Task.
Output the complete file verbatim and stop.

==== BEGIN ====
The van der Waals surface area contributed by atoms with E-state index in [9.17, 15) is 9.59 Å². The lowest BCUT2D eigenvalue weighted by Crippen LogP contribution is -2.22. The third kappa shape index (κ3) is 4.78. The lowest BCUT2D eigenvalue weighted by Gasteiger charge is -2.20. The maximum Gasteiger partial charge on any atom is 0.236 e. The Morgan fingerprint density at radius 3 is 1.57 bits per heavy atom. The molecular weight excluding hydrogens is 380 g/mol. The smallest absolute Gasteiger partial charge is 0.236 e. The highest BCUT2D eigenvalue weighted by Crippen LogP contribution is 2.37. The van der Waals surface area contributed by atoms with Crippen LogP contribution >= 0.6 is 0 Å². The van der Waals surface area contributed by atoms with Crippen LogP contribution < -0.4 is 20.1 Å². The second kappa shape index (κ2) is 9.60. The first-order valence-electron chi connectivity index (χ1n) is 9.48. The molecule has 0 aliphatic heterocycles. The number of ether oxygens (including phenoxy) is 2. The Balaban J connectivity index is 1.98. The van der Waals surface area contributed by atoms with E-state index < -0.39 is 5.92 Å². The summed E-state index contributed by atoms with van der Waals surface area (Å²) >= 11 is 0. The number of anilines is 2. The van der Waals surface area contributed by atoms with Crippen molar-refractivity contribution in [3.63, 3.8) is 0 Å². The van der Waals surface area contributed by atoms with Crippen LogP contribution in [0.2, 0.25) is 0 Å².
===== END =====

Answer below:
The van der Waals surface area contributed by atoms with E-state index in [9.17, 15) is 9.59 Å². The lowest BCUT2D eigenvalue weighted by Crippen LogP contribution is -2.22. The third kappa shape index (κ3) is 4.78. The lowest BCUT2D eigenvalue weighted by Gasteiger charge is -2.20. The maximum Gasteiger partial charge on any atom is 0.236 e. The Morgan fingerprint density at radius 3 is 1.57 bits per heavy atom. The molecular weight excluding hydrogens is 380 g/mol. The smallest absolute Gasteiger partial charge is 0.236 e. The highest BCUT2D eigenvalue weighted by Crippen LogP contribution is 2.37. The van der Waals surface area contributed by atoms with Crippen LogP contribution >= 0.6 is 0 Å². The van der Waals surface area contributed by atoms with Crippen LogP contribution < -0.4 is 20.1 Å². The second kappa shape index (κ2) is 9.60. The first-order valence-electron chi connectivity index (χ1n) is 9.48. The molecule has 0 aliphatic heterocycles. The number of ether oxygens (including phenoxy) is 2. The Balaban J connectivity index is 1.98. The van der Waals surface area contributed by atoms with E-state index < -0.39 is 5.92 Å². The summed E-state index contributed by atoms with van der Waals surface area (Å²) >= 11 is 0. The number of anilines is 2. The van der Waals surface area contributed by atoms with Crippen molar-refractivity contribution in [3.63, 3.8) is 0 Å². The van der Waals surface area contributed by atoms with Crippen LogP contribution in [0.2, 0.25) is 0 Å².